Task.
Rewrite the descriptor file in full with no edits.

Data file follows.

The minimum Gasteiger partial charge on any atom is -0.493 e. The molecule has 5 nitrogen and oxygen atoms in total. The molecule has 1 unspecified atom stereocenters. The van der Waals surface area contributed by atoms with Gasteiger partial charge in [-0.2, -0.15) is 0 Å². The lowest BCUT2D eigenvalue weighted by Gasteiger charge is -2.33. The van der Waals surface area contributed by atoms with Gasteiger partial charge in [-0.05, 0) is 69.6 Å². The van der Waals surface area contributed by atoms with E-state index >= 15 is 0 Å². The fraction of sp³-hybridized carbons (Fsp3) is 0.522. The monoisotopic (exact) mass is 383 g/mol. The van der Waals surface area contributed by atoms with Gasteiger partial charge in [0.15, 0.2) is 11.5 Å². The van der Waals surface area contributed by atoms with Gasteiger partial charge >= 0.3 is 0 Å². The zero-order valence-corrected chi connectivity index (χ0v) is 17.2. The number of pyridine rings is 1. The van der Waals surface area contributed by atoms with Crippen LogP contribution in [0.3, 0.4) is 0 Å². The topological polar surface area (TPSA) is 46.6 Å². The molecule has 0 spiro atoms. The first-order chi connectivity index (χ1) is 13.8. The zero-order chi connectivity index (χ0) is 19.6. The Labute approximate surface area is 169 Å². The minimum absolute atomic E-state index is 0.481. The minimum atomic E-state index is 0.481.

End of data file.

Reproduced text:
The minimum Gasteiger partial charge on any atom is -0.493 e. The molecule has 5 nitrogen and oxygen atoms in total. The molecule has 1 unspecified atom stereocenters. The van der Waals surface area contributed by atoms with Gasteiger partial charge in [-0.2, -0.15) is 0 Å². The lowest BCUT2D eigenvalue weighted by Gasteiger charge is -2.33. The van der Waals surface area contributed by atoms with Gasteiger partial charge in [-0.05, 0) is 69.6 Å². The van der Waals surface area contributed by atoms with E-state index >= 15 is 0 Å². The fraction of sp³-hybridized carbons (Fsp3) is 0.522. The monoisotopic (exact) mass is 383 g/mol. The van der Waals surface area contributed by atoms with Gasteiger partial charge in [0.15, 0.2) is 11.5 Å². The van der Waals surface area contributed by atoms with Gasteiger partial charge >= 0.3 is 0 Å². The zero-order valence-corrected chi connectivity index (χ0v) is 17.2. The number of pyridine rings is 1. The van der Waals surface area contributed by atoms with Crippen LogP contribution in [0.3, 0.4) is 0 Å². The topological polar surface area (TPSA) is 46.6 Å². The molecule has 0 spiro atoms. The first-order chi connectivity index (χ1) is 13.8. The zero-order chi connectivity index (χ0) is 19.6. The Labute approximate surface area is 169 Å². The minimum absolute atomic E-state index is 0.481. The minimum atomic E-state index is 0.481.